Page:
To encrypt ODBC data, IBM recommends the industry-standard TLS encryption protocol (the successor to SSL).
When we use open source languages such as PHP, Python, and Node.js on IBM i to help companies build and access APIs and other resources, we expect these resources to be protected with encryption (for example, the https:// protocol). Further protection is provided by an SSL / TLS certificate that can be authorized, or signed, by a popular certificate authority such as Verisign, Comodo, or Let’s Encrypt, or signed internally by the company itself.
Self-signed certificates are most useful in situations where public trust of a certificate is unnecessary, such as:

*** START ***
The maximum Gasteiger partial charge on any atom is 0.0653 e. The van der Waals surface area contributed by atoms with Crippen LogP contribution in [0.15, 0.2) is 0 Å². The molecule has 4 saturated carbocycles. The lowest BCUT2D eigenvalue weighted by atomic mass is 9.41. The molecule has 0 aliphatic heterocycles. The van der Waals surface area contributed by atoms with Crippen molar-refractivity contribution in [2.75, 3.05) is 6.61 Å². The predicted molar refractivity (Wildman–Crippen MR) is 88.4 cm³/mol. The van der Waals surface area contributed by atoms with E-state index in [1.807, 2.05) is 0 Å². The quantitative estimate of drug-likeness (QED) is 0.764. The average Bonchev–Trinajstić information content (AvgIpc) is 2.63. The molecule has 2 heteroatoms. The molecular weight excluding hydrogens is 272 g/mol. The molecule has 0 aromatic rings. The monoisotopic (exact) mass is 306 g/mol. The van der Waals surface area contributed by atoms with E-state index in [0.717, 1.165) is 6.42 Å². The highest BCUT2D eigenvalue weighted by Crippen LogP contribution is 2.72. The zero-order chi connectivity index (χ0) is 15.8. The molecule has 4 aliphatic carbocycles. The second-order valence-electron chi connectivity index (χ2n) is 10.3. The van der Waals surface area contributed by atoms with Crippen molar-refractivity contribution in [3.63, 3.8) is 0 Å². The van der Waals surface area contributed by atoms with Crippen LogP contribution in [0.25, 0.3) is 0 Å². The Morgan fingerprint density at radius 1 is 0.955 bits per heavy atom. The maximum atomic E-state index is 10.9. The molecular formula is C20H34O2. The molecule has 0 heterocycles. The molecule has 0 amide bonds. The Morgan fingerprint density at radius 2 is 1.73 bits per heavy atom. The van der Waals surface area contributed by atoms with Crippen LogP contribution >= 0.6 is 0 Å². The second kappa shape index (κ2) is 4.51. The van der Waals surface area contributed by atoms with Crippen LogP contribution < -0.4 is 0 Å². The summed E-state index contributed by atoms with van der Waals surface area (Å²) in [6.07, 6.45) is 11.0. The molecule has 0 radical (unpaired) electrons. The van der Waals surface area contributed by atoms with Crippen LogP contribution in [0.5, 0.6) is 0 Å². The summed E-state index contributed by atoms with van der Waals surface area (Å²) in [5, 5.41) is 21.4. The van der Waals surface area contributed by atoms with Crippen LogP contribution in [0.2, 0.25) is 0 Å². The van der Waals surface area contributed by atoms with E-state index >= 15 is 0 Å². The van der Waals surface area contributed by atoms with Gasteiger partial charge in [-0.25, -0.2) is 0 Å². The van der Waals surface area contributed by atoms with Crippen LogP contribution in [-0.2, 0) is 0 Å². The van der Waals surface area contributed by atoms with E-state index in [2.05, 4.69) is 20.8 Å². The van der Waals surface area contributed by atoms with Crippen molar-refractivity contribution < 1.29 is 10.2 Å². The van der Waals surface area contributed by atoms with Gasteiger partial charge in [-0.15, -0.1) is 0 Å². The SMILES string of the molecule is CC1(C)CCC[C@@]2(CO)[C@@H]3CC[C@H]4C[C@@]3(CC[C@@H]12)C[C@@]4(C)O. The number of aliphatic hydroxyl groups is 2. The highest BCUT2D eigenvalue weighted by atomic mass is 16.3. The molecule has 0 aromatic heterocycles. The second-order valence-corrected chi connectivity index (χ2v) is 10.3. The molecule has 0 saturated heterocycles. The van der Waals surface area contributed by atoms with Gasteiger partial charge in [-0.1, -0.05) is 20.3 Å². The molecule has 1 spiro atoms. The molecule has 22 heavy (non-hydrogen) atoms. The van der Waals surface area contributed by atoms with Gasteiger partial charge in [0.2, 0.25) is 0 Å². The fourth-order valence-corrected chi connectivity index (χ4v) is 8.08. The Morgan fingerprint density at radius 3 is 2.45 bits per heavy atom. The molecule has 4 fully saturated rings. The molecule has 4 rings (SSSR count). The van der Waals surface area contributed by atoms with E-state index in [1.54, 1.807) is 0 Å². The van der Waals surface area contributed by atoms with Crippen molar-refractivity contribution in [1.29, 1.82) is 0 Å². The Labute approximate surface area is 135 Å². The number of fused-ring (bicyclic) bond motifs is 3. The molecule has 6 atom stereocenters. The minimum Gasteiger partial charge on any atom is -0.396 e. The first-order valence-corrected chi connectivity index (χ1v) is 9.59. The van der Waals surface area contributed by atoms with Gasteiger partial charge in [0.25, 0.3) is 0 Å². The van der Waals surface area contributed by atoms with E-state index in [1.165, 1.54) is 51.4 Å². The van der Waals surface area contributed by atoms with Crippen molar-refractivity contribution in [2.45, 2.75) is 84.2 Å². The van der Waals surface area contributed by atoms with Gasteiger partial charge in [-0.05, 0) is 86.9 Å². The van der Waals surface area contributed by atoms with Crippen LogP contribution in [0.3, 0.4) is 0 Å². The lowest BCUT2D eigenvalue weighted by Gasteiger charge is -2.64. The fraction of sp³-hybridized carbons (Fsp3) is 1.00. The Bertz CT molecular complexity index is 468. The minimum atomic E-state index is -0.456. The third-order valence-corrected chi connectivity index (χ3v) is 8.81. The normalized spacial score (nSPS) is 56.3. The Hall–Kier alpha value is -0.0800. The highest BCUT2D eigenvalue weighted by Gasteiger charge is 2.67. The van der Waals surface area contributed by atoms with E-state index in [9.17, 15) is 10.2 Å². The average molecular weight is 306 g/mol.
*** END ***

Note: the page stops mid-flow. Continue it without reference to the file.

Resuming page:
When you browse a secure web site or API whose address starts with “https,” what makes the site secure? The site uses a special certificate, provided by a trusted Certificate Authority (CA), to prove that it is legitimate. Until recently, IT shops had to pay for these certificates and generate them manually.
In the last few years, Let’s Encrypt has earned the thanks of technology professionals. Let’s Encrypt, a CA run for the public’s benefit, offers certificates at no charge, along with scripts to generate and regenerate certificates as needed, reducing the effort of keeping certificates up to date, and keeping sites secure.